Phillips v Brooks Ltd

Phillips v Brooks Ltd
Decided 1 May 1919
Citation(s) [1919] 2 KB 243
Court membership
Judge(s) sitting Horridge J
Fraudulent misrepresentation, mistake about identity, third party rights

Phillips v Brooks Ltd [1919] 2 KB 243 is an English contract law case concerning mistake. It held that a person is deemed to contract with the person in front of them unless they can substantially prove that they instead intended to deal with someone else (see also Shogun Finance Ltd v Hudson).


On 15 April 1918, a man named Mr North entered Phillip’s jewellery shop and said, "I am Sir George Bullough". He wrote a dud cheque for £3000 to 'pay' for some pearls and a ring. He said he lived in St. James's Square. Mr Phillips checked the phone directory and found there was someone there by that name. Mr Phillips asked if he would like to take the jewellery with him and Mr North said he would leave the pearls but take the ring 'for his wife's birthday tomorrow'. Mr North then pawned the ring to Brooks Ltd for £350. When the false cheque was dishonoured, Phillips sued Brooks Ltd to get the ring back.

Note that there are conflicting reports showing that Mr North identified himself after the ring was sold, as Viscount Haldane said in Lake v Simmons, but others say that North identified himself straight away.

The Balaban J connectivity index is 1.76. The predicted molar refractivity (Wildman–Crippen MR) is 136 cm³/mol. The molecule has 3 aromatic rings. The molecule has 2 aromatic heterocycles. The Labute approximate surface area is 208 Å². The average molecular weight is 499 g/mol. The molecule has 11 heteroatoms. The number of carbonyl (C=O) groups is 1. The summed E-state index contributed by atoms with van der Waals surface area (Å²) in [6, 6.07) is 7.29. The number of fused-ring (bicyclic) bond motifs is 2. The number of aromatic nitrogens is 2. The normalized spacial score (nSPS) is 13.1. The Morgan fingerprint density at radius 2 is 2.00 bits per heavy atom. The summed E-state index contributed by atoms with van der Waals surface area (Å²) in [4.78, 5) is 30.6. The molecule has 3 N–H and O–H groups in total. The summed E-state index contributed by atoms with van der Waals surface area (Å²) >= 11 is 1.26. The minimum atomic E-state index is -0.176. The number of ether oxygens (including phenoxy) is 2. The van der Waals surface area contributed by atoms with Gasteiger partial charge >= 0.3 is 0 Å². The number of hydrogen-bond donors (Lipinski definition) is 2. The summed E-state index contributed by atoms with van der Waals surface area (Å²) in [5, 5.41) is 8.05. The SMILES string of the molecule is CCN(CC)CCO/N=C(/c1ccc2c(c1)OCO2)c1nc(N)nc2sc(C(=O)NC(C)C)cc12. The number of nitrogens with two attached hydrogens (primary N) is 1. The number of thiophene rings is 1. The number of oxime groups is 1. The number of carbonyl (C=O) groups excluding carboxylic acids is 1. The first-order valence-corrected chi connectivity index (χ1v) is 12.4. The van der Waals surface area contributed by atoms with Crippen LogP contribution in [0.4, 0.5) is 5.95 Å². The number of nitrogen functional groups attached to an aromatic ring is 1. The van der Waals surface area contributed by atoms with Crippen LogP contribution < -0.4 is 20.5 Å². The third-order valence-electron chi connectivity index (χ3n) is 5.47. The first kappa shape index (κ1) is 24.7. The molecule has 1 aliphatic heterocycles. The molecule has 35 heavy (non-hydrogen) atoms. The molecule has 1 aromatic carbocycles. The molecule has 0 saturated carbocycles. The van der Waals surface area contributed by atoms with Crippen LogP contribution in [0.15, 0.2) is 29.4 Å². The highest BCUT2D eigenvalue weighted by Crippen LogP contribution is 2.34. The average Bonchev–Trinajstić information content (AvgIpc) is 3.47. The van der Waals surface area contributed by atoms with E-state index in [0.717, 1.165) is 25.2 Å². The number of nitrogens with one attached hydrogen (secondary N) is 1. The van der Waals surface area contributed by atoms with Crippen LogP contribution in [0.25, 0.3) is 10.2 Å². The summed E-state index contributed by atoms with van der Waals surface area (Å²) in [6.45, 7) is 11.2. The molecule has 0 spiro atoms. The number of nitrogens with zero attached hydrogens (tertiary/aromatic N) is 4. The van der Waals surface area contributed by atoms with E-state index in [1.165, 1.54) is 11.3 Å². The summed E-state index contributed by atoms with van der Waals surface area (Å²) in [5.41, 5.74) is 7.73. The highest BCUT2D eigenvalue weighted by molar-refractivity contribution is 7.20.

The earlier judgement of Cundy v Lindsay had established that contracts could be automatically void for mistake to identity. Where this is the case, title does not pass to the fraudulent buyer, and the third party loses out in the entirety. This principle is different where parties contract face to face; Horridge J stated:

I have carefully considered the evidence of the plaintiff, and have come to the conclusion that, although he believed the person to whom he was handing the ring was Sir George Bullough, he in fact contracted to sell and deliver it to the person who came into his shop.[1]

This outcome can be explained by putting it as such: Mr Phillips hoped he was contracting with Sir George Bullough, but in reality he agreed to contract with whoever came into his shop, taking a risk that he was not who he said he was. It had the mere effect of making the contract voidable for fraud, meaning that title passed to the rogue and subsequently to the third party buyer:

The following expressions used in the judgment of Morton CJ seem to me to fit the facts in this case:
"The minds of the parties met and agreed upon all the terms of the sale, the thing sold, the price and time of payment, the person selling and the person buying. The fact that the seller was induced to sell by fraud of the buyer made the sale voidable, but not void. He could not have supposed that he was selling to any other person; his intention was to sell to the person present, and identified by sight and hearing; it does not defeat the sale because the buyer assumed a false name or practised any other deceit to induce the vendor to sell."

See also


  1. [1919] 2 KB 243, 246
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